Springtime Advice: Words for those choosing a Major and a Career

Well, we are at the peak of spring time, a season of renewal, blossoming, and hope. It is also a time when milestones are achieved: spring is a time when young adults finish school, walk on the stage, and receive their degrees. It is also a time when high school seniors are in the “advent” phase of receiving their high school diplomas, their tickets upon entering the next stage of their nascent journeys in life.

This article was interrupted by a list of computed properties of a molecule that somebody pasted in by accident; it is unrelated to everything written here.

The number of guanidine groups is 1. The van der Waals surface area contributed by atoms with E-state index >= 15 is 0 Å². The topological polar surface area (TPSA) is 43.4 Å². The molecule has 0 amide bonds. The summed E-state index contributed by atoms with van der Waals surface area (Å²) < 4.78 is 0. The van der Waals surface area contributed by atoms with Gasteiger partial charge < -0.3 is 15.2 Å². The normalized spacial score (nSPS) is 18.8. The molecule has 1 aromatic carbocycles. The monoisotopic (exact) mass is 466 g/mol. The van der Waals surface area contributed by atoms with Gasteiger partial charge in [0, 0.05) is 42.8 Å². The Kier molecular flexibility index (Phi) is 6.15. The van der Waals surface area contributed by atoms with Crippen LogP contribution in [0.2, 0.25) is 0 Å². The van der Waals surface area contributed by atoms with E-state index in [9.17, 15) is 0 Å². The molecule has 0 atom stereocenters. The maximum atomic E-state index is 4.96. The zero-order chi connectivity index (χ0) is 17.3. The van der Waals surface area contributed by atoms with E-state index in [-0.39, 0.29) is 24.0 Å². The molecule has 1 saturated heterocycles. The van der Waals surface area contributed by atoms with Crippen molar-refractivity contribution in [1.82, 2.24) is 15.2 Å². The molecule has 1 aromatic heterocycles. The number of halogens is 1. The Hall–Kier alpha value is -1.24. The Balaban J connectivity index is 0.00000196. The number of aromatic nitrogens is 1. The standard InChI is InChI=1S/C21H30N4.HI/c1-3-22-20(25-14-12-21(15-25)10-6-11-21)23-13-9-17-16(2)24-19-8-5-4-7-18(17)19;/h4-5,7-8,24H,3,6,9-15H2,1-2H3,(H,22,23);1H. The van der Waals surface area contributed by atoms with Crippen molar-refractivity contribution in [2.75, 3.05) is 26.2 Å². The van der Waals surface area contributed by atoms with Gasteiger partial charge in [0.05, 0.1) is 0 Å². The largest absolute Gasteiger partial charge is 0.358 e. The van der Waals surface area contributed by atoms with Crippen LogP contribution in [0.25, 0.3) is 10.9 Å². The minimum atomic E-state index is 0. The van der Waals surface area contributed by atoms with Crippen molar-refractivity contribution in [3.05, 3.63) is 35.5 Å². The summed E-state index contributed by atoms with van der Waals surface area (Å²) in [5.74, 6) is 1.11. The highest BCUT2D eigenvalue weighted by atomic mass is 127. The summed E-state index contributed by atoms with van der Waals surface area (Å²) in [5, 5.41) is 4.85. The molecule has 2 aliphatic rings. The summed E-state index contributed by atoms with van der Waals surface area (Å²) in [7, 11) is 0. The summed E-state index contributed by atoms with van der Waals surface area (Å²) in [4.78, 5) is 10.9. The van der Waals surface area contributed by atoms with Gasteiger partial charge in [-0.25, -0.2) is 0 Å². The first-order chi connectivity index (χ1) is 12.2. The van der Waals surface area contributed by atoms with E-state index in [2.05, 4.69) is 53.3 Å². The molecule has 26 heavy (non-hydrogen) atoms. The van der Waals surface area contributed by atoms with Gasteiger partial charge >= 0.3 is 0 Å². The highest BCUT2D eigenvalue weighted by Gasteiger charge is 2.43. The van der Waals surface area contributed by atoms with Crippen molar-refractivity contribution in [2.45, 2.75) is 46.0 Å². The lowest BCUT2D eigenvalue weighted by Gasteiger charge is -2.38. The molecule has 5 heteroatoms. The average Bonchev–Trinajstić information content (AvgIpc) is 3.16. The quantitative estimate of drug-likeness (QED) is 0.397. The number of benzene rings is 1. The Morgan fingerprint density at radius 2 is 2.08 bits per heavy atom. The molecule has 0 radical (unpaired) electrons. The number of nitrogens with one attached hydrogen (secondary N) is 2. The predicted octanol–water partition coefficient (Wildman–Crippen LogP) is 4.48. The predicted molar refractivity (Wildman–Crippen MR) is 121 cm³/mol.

Springtime in May always reminds me of the days when I finished my undergraduate at UC Berkeley, definitely one of the highlights of my life. And I am sure it is the case as well for my fellow peers as well as those who are just about to finish theirs. There is a phenomenon, however, that somehow disturbs or even brings down the spirits of the newly graduates. I can speak of this phenomena myself as well because I have experienced it. The phenomena is that sometimes we regret certain things that we are not able to do in school. One of those things is choosing a major. The rampant belief about choosing a major is that it is supposed to help you find a job and be financially secure. There is a story of one man who was a Political Science major who graduated in 2013 and is now a senior fellow for the Republican Party in the State Capitol in Sacramento. Right from our freshmen year at UC Berkeley, I can already sense that he already knows what he wants to do in the long run and is really passionate about it. There is also a story of another man who graduated in 2013 with a degree in Molecular and Cell Biology and is now finishing his last year of medical school in Arizona, preparing to take an exam that, if he passes, will give him the license to practice medicine. Yet, there is also another story of one of my friends who intended to study Economics but eventually switched to Political Economy. He now works as a Human Resources director at a hospital in Orange County. Another story is from a lady who was initially studying Political Science, pursuing to attend law school, but eventually switched her major to Mathematics almost halfway to her undergraduate career, and is now a data analyst for a software company. I have also heard of a story about a man who studied History at University of North Carolina-Chapel Hill, not necessarily knowing exactly what he wanted to do for a living. Years later, he became the CEO of a well-known finance company. Another story is one of a man who was studying Civil Engineering. He was a couple of courses away from completing his B.S. degree when he decided to switch his major to History and eventually pursued a career as a teacher. Then there is also another story of a man who was initially intending to study Medicine and become a doctor when, halfway through his undergraduate career, he decided to switch to Philosophy. Now he is aspiring to become a priest.